Word of the Day


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Liz Potter
Written by Liz Potter


the study and knowledge of the physical world and its behaviour that is based on experiments and facts that can be proved

View the full definition in the Macmillan Dictionary.

Origin and usage

The noun science was borrowed from French and comes ultimately from the Latin word ‘scientia’ meaning knowledge. It was first used with the meaning we currently understand it to have at the beginning of the 17th century.


Yesterday was the International Day of Women and Girls in Science, established by the UN in 2015 and also known by the less cumbersome title of Women In Science Day. The purpose of the day is ‘to recognize the critical role women and girls play in science and technology’ and ‘to promote full and equal access to and participation in science for women and girls’. The organizers UNESCO marked the occasion by ‘calling on the international community, States and individuals to work together so that equality in the sciences and other fields can finally become a reality‘. The fact that such ambitions still need to be stated highlights the gender disparity in participation in science and technology. Figures indicate that while there is no difference in ability, less than 35 per cent of graduates in STEM subjects worldwide are women and the figure is even lower in engineering and IT.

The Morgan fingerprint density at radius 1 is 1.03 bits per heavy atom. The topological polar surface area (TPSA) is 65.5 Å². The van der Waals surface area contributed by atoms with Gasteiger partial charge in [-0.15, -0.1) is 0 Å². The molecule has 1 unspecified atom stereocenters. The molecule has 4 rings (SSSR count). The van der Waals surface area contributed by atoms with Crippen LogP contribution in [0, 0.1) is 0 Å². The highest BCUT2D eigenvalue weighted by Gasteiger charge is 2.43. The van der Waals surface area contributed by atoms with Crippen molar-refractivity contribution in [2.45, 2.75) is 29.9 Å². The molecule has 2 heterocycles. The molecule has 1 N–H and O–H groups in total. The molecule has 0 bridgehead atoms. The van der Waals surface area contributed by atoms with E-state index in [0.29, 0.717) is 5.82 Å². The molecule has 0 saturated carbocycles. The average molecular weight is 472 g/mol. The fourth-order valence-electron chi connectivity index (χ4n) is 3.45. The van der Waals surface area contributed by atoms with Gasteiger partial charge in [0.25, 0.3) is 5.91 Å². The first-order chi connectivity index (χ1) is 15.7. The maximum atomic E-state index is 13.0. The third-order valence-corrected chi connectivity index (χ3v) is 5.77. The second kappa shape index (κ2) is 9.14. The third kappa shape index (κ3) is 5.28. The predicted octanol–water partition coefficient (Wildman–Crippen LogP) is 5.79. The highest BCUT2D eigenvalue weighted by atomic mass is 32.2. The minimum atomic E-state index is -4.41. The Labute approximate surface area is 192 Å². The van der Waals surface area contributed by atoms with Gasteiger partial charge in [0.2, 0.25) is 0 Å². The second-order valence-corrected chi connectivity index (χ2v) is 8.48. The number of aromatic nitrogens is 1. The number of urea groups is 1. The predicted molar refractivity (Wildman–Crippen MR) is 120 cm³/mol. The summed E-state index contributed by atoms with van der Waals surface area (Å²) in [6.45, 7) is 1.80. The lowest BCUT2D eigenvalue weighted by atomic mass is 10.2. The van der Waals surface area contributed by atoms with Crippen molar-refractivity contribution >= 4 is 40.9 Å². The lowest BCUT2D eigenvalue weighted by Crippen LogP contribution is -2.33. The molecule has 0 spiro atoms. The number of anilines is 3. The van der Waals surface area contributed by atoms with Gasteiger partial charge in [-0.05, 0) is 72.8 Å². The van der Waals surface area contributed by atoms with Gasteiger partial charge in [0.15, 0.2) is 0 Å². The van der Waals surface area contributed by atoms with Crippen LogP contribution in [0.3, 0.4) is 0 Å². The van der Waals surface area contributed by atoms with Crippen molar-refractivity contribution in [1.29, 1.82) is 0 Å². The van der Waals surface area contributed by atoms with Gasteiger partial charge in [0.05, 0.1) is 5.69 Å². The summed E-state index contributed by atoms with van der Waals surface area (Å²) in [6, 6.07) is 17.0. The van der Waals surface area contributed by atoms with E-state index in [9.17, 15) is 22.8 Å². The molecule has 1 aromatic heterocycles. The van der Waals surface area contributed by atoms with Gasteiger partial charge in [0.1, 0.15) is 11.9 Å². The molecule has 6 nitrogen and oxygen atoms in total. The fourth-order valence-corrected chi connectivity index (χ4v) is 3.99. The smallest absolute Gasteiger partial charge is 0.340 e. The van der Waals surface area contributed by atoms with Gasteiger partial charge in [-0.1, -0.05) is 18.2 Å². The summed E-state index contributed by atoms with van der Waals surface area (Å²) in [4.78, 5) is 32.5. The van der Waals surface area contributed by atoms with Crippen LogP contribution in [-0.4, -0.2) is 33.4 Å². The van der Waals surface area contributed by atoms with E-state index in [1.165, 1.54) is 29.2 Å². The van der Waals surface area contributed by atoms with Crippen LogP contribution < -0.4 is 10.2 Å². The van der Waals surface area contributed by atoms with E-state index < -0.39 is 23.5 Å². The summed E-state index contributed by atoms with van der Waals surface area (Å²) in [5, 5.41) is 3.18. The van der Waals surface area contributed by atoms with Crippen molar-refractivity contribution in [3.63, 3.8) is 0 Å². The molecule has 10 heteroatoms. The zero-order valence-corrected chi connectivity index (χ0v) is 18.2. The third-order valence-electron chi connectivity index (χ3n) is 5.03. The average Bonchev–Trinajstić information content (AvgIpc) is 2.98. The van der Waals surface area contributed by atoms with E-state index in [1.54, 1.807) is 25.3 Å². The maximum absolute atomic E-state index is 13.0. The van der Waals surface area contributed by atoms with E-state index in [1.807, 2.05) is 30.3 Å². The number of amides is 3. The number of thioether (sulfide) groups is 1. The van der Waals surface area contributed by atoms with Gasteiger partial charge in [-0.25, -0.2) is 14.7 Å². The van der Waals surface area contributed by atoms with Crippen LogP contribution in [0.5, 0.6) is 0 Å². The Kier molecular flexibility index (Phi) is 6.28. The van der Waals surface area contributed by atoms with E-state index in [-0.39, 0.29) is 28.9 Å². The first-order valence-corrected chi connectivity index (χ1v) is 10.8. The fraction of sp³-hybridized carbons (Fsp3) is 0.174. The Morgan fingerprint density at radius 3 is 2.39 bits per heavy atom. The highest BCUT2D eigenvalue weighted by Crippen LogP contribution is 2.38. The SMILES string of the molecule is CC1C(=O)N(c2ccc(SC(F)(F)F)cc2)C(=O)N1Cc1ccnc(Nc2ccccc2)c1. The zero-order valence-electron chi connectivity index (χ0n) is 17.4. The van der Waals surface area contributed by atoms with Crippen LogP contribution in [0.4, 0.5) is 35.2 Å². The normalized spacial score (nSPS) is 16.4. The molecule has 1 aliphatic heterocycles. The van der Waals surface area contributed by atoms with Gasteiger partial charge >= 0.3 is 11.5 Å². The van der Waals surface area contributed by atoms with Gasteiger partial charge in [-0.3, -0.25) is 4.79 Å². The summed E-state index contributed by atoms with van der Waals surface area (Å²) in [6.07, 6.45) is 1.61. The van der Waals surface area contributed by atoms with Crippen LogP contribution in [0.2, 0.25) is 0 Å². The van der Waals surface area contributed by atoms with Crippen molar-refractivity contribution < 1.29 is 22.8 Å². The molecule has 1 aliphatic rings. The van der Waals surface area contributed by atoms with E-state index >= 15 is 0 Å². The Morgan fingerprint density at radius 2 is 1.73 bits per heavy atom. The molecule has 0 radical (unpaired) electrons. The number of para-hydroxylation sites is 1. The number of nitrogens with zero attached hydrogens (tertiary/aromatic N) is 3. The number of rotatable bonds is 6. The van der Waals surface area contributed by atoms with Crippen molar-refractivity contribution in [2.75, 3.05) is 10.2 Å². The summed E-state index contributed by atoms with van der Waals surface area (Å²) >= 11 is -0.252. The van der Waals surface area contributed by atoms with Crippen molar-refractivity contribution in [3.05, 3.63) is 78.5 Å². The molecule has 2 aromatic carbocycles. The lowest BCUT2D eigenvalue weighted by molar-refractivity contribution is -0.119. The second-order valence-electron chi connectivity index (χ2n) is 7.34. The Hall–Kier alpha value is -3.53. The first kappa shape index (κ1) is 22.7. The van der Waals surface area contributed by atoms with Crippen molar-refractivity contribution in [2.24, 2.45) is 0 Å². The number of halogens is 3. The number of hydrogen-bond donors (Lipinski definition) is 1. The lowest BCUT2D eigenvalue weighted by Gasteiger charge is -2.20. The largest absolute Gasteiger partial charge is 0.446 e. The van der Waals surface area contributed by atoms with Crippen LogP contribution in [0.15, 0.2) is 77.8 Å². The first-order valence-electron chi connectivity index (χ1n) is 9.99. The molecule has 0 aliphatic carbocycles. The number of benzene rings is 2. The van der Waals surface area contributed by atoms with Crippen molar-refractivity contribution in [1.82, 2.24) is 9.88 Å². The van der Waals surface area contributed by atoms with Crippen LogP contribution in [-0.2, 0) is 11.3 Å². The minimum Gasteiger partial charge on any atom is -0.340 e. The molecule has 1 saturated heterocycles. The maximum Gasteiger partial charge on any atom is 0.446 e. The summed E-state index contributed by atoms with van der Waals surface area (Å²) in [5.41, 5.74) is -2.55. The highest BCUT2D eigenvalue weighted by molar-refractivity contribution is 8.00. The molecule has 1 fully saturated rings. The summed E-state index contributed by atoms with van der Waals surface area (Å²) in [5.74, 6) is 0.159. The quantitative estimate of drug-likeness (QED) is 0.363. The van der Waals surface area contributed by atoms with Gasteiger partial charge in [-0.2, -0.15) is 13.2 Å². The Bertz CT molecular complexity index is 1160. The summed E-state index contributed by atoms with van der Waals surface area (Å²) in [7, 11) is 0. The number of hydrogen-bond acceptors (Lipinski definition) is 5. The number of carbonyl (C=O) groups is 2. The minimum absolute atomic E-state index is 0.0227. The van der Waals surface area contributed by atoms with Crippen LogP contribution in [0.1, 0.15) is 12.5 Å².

“After all, science is essentially international.
(Marie Curie)

For whatever reason, I didn’t succumb to the stereotype that science wasn’t for girls.
(Sally Ride, first American woman in space)

Related words

climate science, earth science, life sciences, natural science, physical science

Browse related words in the Macmillan Thesaurus.

About the author

Liz Potter

Liz Potter

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